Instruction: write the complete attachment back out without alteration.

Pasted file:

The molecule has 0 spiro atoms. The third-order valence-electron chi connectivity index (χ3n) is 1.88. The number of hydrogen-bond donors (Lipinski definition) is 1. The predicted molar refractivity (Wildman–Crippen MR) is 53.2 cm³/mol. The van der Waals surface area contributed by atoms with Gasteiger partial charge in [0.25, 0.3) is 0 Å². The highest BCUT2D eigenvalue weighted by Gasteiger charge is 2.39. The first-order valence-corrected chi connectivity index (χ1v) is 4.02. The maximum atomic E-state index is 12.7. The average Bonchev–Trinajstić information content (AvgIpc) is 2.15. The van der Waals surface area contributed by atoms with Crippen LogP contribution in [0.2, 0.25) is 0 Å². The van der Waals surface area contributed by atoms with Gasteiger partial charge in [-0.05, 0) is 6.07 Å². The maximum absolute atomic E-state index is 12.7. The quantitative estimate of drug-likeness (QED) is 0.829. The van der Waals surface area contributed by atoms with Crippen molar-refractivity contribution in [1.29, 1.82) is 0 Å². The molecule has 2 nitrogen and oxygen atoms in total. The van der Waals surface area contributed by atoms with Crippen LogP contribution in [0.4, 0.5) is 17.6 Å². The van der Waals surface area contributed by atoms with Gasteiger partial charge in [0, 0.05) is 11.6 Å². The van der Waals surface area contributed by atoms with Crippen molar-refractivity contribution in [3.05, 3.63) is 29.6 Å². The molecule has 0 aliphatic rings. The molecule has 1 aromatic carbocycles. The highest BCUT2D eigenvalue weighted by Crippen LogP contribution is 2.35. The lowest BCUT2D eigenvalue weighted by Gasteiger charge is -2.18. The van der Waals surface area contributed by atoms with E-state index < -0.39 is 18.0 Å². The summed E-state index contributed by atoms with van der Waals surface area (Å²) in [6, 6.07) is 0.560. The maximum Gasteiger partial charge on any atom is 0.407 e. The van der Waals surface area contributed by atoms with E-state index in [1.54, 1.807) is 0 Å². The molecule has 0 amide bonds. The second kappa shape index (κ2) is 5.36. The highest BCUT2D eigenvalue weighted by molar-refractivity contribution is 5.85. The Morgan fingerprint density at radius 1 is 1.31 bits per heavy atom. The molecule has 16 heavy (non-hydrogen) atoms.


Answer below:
The molecule has 0 spiro atoms. The third-order valence-electron chi connectivity index (χ3n) is 1.88. The number of hydrogen-bond donors (Lipinski definition) is 1. The predicted molar refractivity (Wildman–Crippen MR) is 53.2 cm³/mol. The van der Waals surface area contributed by atoms with Gasteiger partial charge in [0.25, 0.3) is 0 Å². The highest BCUT2D eigenvalue weighted by Gasteiger charge is 2.39. The first-order valence-corrected chi connectivity index (χ1v) is 4.02. The maximum atomic E-state index is 12.7. The average Bonchev–Trinajstić information content (AvgIpc) is 2.15. The van der Waals surface area contributed by atoms with Crippen LogP contribution in [0.2, 0.25) is 0 Å². The van der Waals surface area contributed by atoms with Gasteiger partial charge in [-0.05, 0) is 6.07 Å². The maximum absolute atomic E-state index is 12.7. The quantitative estimate of drug-likeness (QED) is 0.829. The van der Waals surface area contributed by atoms with Crippen molar-refractivity contribution in [1.29, 1.82) is 0 Å². The molecule has 2 nitrogen and oxygen atoms in total. The van der Waals surface area contributed by atoms with Crippen LogP contribution in [0.4, 0.5) is 17.6 Å². The van der Waals surface area contributed by atoms with Gasteiger partial charge in [0, 0.05) is 11.6 Å². The van der Waals surface area contributed by atoms with Crippen molar-refractivity contribution in [3.05, 3.63) is 29.6 Å². The molecule has 0 aliphatic rings. The molecule has 1 aromatic carbocycles. The highest BCUT2D eigenvalue weighted by Crippen LogP contribution is 2.35. The lowest BCUT2D eigenvalue weighted by Gasteiger charge is -2.18. The van der Waals surface area contributed by atoms with E-state index < -0.39 is 18.0 Å². The summed E-state index contributed by atoms with van der Waals surface area (Å²) in [6, 6.07) is 0.560. The maximum Gasteiger partial charge on any atom is 0.407 e. The van der Waals surface area contributed by atoms with E-state index in [1.54, 1.807) is 0 Å². The molecule has 0 amide bonds. The second kappa shape index (κ2) is 5.36. The highest BCUT2D eigenvalue weighted by molar-refractivity contribution is 5.85. The Morgan fingerprint density at radius 1 is 1.31 bits per heavy atom. The molecule has 16 heavy (non-hydrogen) atoms.